SEATTLE -- The Tigers know all about the debate over pace of play in baseball. With the third-highest average time of game in the Majors at 3:19 -- 15 minutes longer than last year -- they're arguably at the heart of the debate. Ask Justin Verlander why, and he'll contribute
SEATTLE -- The Tigers know all about the debate over pace of play in baseball. With the third-highest average time of game in the Majors at 3:19 -- 15 minutes longer than last year -- they're arguably at the heart of the debate. Ask Justin Verlander why, and he'll contribute to the debate by pointing to the signs.
He's not talking about advertising or commercials. He means the signs that go from the catcher to the pitcher, specifically with runners on base. The game within the game to hide signs or steal them, Verlander said, has slowed the game.
"It's with runners in scoring position, second base," Verlander said Monday. "It's the signs. The difference is the signs have to be more advanced than they ever were before."
Verlander has jumped into this issue before. When the Indians roughed him up in Cleveland for nine runs in four-plus innings April 15, he and catcher James McCann scoured video for indication that hitters knew the signs or Verlander was tipping pitches. He has been wary of signs being picked up in Cleveland and other places enough that he has changed up signs with his catcher with nobody on base.
The concern and the defense have reached the point, he said, that games can slow to a crawl once a runner reaches base.
"It'll be, 'Oh wait a minute, we haven't had a runner on second base in three innings. We need to be on the same page. Come out,'" Verlander said. "Then you mess something up and, 'Oh, we're not on the same page. Come back out.' Or your signs are so advanced that you can't quite get to the pitch that you want so everybody starts fiddling and then you're just like, 'All right, let's just talk about this.' That's where the game slows down."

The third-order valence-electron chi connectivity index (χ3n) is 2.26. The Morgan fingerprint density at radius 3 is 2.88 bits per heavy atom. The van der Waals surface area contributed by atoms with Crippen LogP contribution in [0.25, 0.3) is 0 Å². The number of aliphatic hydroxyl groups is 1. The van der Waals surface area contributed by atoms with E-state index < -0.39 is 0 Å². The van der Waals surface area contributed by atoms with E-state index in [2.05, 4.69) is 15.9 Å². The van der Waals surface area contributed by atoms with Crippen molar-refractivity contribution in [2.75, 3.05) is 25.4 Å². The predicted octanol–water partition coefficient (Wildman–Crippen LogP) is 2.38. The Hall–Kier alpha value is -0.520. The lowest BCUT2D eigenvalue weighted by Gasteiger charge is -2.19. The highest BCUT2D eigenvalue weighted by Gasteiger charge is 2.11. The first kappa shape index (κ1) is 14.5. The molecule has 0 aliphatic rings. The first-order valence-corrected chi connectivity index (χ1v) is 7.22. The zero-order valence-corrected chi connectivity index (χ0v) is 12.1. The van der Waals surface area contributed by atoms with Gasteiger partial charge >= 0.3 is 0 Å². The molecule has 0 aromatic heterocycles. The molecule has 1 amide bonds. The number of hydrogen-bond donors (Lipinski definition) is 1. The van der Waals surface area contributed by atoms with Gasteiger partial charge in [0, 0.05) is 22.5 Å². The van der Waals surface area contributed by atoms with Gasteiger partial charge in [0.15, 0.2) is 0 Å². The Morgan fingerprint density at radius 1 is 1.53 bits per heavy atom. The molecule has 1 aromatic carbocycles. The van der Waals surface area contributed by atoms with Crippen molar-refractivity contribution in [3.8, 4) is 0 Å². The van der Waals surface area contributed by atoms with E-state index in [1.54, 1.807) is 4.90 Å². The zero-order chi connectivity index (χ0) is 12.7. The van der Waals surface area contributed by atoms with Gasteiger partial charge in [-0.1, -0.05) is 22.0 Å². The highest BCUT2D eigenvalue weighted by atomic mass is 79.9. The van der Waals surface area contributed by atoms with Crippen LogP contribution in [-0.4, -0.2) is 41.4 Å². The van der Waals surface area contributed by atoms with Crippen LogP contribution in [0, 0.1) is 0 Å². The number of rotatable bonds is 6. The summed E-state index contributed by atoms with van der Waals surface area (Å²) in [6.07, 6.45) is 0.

The notion of runners on second base looking to the catcher, figuring out what pitch he wants, then relaying it to the hitter is nothing new. That dates back decades. What's new, Verlander argued, is that technology allows teams to scout signs.
"With the video, you can break it down," he said. "We don't have somebody, but I'm sure teams have like a person that can break down signals and codes and they'll have the signs before you even get out there on the mound. So you have to be aware of always changing things up and doing this and that. So it's not about gamesmanship anymore.
"Before we had HD [television], you couldn't see what specific signs the catcher was throwing down unless the camera was right on him -- not from the center-field camera. Now everything's so good, you can see exactly what a guy's putting down. So the gamesmanship is no longer there. It is, 'Oh, I'm going to break this code down before I even see this guy.' In the past, if a guy on second was able to decipher it in a few pitches and be able to do something, I guess that was kind of part of the game. But I feel like it's at a different level now. It's not good."
Asked how much his signs have changed since his early years in the league, Verlander said, "A lot. I have much more advanced signs now. I have fallback signs for my fallback signs. I mean, there's a lot of stuff happening that makes it pretty easy to get off rhythm with a catcher or maybe throw the wrong pitch or have to say, 'Hold on, let's come out here and talk about this because we're not on the same page signswise.'"
Verlander's manager, Brad Ausmus, agrees that technology has complicated their signs. In some ballparks, he said they'll change signs every inning, or within an inning.
"I think it's becoming a lot more accepted as just part of the game, and you have to prepare for it," Ausmus said.
Verlander also discussed the uptick in home runs across baseball, having read reports about the difference in the seams on baseballs. He said his experience leads him to believe it.
"There's not much of a seam on the ball anymore," Verlander said. "And that was always the case when you got to the big leagues. If you picked up a minor-league ball to a big-league ball, the seams were always wound tighter [on the big-league ball], they were always a little smaller, and it was noticeable. But now, you get a foul ball and look at the ball and kind of look at it from the side and try to see a seam sticking up off the ball, and there isn't one. There is no seam. I think it's more for aesthetics than anything at this point."
Jason Beck has covered the Tigers for MLB.com since 2002. Read Beck's Blog, follow him on Twitter @beckjason and Facebook.